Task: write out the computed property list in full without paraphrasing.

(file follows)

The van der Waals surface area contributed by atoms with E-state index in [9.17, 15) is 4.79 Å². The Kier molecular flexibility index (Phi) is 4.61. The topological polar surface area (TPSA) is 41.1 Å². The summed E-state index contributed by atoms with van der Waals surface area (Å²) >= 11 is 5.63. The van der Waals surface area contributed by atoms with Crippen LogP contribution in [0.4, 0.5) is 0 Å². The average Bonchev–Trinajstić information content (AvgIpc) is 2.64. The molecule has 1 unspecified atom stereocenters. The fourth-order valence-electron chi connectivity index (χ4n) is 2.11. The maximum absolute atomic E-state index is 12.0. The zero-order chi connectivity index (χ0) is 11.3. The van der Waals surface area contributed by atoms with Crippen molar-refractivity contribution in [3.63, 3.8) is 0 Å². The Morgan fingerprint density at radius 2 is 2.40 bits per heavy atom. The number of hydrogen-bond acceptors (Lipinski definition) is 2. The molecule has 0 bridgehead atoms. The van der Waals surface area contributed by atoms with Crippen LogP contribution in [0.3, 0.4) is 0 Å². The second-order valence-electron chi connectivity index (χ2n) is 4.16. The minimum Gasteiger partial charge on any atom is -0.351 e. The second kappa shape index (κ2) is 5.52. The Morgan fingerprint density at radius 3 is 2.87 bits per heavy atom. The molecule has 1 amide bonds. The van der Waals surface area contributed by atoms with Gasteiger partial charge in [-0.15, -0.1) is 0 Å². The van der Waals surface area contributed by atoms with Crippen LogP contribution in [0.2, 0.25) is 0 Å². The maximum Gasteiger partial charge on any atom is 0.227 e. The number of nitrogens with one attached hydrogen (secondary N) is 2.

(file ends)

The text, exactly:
The van der Waals surface area contributed by atoms with E-state index in [9.17, 15) is 4.79 Å². The Kier molecular flexibility index (Phi) is 4.61. The topological polar surface area (TPSA) is 41.1 Å². The summed E-state index contributed by atoms with van der Waals surface area (Å²) >= 11 is 5.63. The van der Waals surface area contributed by atoms with Crippen LogP contribution in [0.4, 0.5) is 0 Å². The average Bonchev–Trinajstić information content (AvgIpc) is 2.64. The molecule has 1 unspecified atom stereocenters. The fourth-order valence-electron chi connectivity index (χ4n) is 2.11. The maximum absolute atomic E-state index is 12.0. The zero-order chi connectivity index (χ0) is 11.3. The van der Waals surface area contributed by atoms with Crippen molar-refractivity contribution in [3.63, 3.8) is 0 Å². The Morgan fingerprint density at radius 2 is 2.40 bits per heavy atom. The number of hydrogen-bond acceptors (Lipinski definition) is 2. The molecule has 0 bridgehead atoms. The van der Waals surface area contributed by atoms with Crippen LogP contribution in [0.3, 0.4) is 0 Å². The second-order valence-electron chi connectivity index (χ2n) is 4.16. The minimum Gasteiger partial charge on any atom is -0.351 e. The second kappa shape index (κ2) is 5.52. The Morgan fingerprint density at radius 3 is 2.87 bits per heavy atom. The molecule has 1 amide bonds. The van der Waals surface area contributed by atoms with Gasteiger partial charge in [-0.15, -0.1) is 0 Å². The van der Waals surface area contributed by atoms with Crippen LogP contribution in [0.2, 0.25) is 0 Å². The maximum Gasteiger partial charge on any atom is 0.227 e. The number of nitrogens with one attached hydrogen (secondary N) is 2.